"There are also promotional services to encourage our housing authorities to promote the risk management mission," he says. There's a personnel and employment hotline, a housing authority risk management achievement award, and poster contests for kids living in developments on preventing fires."

A DUAL STRATEGY
Labrie says there were two strategies that made the insurance operation a success:

"First of all, back in 1988 - that's when I got hired - we were a niche provider. Also, being a part of the captive insurance industry, we decided at that time that the long-term strategy should be not only to provide liability insurance but to be a one-stop shop," he says. "Our mission was to provide the insurance needs, whatever they are, from traditional to nontraditional insurance lines, so we set up an organization to provide all the insurance needs to meet our members' satisfaction."

The other strategy was to build an in-house capacity to manage the organization, as well as to serve insurance and risk management needs of clients.

"We've built our capacity in all areas of the insurance operation," he says, referring to risk management, underwriting, finance management, training and professional development. "Even our MIS systems and software are tailor-made, very specific, very niched."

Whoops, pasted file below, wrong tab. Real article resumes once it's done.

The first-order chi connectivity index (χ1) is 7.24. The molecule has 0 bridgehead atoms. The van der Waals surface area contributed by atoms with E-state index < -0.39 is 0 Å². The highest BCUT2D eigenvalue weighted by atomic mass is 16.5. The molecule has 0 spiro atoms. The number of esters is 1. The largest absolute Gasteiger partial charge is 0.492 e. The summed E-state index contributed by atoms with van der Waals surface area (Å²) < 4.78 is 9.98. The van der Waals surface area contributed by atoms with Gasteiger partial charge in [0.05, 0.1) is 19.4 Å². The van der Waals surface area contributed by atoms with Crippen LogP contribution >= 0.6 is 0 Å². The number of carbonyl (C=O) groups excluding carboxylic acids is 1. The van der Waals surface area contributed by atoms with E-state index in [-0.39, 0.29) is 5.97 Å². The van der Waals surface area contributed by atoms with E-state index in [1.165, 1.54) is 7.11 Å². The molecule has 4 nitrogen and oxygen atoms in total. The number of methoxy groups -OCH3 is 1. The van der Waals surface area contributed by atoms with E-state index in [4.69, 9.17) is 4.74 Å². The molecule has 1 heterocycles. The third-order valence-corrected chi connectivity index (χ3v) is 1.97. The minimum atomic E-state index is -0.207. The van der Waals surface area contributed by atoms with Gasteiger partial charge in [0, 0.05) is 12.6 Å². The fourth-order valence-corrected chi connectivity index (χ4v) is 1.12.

Come to think of it, there's a third significant factor.

"Part of our mission statement says that we need to have grass-roots participation," says Labrie. "Our committees and our boards are made up of housing authority management and housing authority executive directors. We do get quite a bit of feedback from them, and we're able to anticipate changes in public housing and changes in mixed-income housing to address and to respond to the ongoing changes of the industry."

DIVERSIFICATION